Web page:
The cover for the Parisian Francis-Day sheet music doesn’t sparkle with happiness and joy. It rather illustrates the miserable yearning in the song’s lyrics.
You left me sad and lonely
Why did you leave me lonely?
For here’s a heart that’s only
For nobody but you!
Walter Donaldson probably didn’t have exquisite poetry in mind when he wrote these verses. But happily he transformed the persistent melody in his brain into the song You’re Driving Me Crazy that became an instant hit in 1930. Later, any jazz singer or crooner —from Billie Holiday to Frank Sinatra— had to have that song in their repertoire.
I’m burning like a flame, dear
Oh, I’ll never be the same, dear
I’ll always place the blame, dear
On nobody but you.
Not familiar with the tune? As a reminder, here is the delicious, sexy version by Betty Boop in the cartoon Silly Scandals:
Another copy of the sheet music in our collection, is most likely the original American one. Frederick Manning designed a large passionate hart, blazing in a fire of love. Somewhat pompous in my opinion.
You’re driving me crazy!
What did I do? What did I do?
My tears for you
Make everything hazy,
Clouding the skies of blue.
For the Francis-Day cover at the top, illustrator Florent Margaritis chose another approach. He took the title and lyrics quite literally and drew a couple: she regretful but displaying resolve, he apparently thinking What did I do? They share their romantic agony on a cloudy bumper ride in a weird electric car of the type that I’ve never seen before. My perfect excuse to start digging into the history of the bumper cars or dodgems.
The New Yorker, James Adair, was the first to receive a patent for an electrically propelled vehicle in 1890. His patent drawing shows a tricycle connected to the ceiling by a trolley pole. This idea, which was never built, became the basic concept to build the first bumper cars thirty years later: a conductive (metal) floor and ceiling, each with a separate power polarity. Contacts under the vehicle touch the floor while a pole-mounted contact touches the ceiling, forming a complete circuit. I remember my childhood fairs, looking fascinated and thrilled at the sparks produced by the car’s poles grating the ceiling’s wire mesh. Electricity was literally in the air.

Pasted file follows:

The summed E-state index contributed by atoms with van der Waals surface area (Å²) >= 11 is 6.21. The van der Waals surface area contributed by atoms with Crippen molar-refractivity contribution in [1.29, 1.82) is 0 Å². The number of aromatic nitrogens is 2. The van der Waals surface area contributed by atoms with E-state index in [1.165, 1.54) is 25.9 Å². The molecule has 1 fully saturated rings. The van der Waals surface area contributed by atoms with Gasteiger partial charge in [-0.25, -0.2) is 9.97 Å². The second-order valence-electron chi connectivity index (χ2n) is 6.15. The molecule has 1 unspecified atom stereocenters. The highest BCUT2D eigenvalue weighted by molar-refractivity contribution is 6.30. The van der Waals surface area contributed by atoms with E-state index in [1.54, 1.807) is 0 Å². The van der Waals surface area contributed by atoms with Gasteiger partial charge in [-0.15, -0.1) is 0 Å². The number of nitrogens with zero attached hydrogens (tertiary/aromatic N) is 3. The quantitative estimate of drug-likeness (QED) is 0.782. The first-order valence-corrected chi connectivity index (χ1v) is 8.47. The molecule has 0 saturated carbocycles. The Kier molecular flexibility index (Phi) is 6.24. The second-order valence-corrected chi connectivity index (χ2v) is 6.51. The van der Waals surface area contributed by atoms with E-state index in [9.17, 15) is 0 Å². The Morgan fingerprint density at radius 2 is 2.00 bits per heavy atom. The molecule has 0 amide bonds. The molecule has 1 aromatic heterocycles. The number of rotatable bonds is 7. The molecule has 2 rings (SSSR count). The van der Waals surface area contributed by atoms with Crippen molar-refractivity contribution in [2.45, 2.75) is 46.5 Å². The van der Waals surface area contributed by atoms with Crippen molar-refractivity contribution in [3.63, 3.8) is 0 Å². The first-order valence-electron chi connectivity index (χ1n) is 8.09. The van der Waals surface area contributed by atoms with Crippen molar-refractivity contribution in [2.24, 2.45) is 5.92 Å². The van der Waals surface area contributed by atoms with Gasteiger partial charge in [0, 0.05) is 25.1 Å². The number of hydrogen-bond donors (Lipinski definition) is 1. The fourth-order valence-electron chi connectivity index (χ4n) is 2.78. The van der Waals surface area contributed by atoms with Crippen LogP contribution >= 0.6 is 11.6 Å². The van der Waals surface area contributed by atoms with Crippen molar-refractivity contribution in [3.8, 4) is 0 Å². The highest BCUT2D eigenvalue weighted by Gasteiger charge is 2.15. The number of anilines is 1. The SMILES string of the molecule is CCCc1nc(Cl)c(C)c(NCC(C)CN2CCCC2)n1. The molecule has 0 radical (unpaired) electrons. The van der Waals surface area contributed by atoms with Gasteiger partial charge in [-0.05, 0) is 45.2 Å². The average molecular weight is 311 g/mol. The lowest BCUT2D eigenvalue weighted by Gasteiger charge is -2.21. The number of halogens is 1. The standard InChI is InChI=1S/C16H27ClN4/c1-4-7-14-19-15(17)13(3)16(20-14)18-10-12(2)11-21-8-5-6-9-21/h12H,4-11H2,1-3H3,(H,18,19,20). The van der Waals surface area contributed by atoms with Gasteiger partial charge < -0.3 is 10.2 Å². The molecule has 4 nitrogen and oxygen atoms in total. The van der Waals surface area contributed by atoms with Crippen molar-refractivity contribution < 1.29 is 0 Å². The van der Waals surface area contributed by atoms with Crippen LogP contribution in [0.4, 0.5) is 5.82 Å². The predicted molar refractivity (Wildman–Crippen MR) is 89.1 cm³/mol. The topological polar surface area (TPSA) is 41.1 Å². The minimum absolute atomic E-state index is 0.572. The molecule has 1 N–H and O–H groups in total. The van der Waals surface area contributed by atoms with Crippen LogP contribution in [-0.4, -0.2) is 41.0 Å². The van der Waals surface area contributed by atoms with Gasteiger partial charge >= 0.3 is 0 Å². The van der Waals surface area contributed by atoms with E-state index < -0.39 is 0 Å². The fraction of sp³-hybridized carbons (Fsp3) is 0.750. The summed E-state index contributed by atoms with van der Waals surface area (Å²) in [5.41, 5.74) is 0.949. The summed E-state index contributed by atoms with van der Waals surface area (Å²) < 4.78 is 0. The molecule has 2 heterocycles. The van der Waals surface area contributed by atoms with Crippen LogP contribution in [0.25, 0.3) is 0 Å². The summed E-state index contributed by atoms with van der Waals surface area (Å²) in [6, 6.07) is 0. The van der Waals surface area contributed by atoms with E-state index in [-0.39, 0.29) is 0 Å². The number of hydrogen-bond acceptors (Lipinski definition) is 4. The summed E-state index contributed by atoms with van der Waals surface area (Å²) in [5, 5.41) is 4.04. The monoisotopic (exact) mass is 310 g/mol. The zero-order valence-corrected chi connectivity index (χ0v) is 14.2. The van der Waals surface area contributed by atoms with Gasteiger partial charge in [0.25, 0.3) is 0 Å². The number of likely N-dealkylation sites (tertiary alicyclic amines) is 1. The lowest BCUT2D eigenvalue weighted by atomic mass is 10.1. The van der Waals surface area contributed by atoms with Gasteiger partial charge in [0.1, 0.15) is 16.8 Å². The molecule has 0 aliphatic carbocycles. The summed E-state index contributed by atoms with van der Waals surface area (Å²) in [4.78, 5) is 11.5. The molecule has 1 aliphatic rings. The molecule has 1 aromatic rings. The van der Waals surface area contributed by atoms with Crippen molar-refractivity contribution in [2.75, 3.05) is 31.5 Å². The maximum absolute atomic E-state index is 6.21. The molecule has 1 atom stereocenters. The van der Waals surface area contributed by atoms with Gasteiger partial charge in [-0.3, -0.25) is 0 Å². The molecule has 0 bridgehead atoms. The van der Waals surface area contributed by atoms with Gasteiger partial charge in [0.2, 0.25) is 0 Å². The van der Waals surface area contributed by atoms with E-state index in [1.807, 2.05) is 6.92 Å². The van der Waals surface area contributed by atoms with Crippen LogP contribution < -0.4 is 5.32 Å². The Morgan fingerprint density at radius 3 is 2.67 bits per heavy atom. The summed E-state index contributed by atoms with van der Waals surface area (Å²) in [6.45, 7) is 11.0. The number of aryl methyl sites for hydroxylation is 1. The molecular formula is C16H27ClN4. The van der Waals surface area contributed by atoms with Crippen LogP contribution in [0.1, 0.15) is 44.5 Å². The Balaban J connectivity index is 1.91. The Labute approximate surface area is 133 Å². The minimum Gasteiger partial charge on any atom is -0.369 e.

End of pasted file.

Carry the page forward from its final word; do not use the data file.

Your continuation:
The first patent for an electrically powered bumper car was issued in 1921 to father and son Stoehrer from Massachusetts. They had invented a novel amusement car that “in the hands of an unskilled operator will follow a promiscuous, irregular path to not only produce various sensations but to collide with other cars as well as with portions of the platform provided for that purpose. It requires the utmost skill of the driver to cause the car or vehicle to dodge other vehicles.” Hence the name of the company that the brothers created: Dodgem. Dodgem is also the generic name for what they call in the US a bumper car, in France auto-tamponneuse and in Belgium auto-scooter.
Similar to the bumper car illustrated by Margaritis on our cover, the first Dodgem cars were round and seated two people. Between and in front of them a horizontal steering wheel was mounted on a vertical post.
These cars equipped with large bumpers indeed drove crazy because they were rear-steered. According to a test in 1921 by Scientific American these first bumper cars were highly unmanageable and only allowed erratic steering.
Lusse Brothers from Philadelphia spent nine years solving the unsteady steering problems that plagued Dodgem cars. By the 1930s, new front-wheel drive bumper cars were introduced: the Lusse Auto Skooter. They could easily reverse backward and the drivers could now target who they wanted to collide with.
In France electrically powered bumper cars were not produced before the 1930s. But I found two pictures from primitive precursors. Both show auto-tamponeuses that look like a wicked or wooden seat attached to a thick board on wheels. In front there is a crude steering wheel. I imagine that the fair attraction’s track was slanted so that the cars glided or rolled down from their own. The first photograph was taken around 1900 at the Neuilly Fair near Paris. The second one shows us Battling Siki, a French-Senegalese boxer sitting in a bumper car at a Parisian Lunapark in 1922.
Another forerunner of the bumper cars was one of the most popular attractions at the 1924 British Empire Exhibition in London. I confess that I haven’t the faintest idea how this entertainment device works…
What a coincidence. The fun fair is in town. Really, they are. I went to the autoscooter stand, to check some of the above facts. And guess what, they are still playing our tune
You’re driving me crazy!
What did I do to you?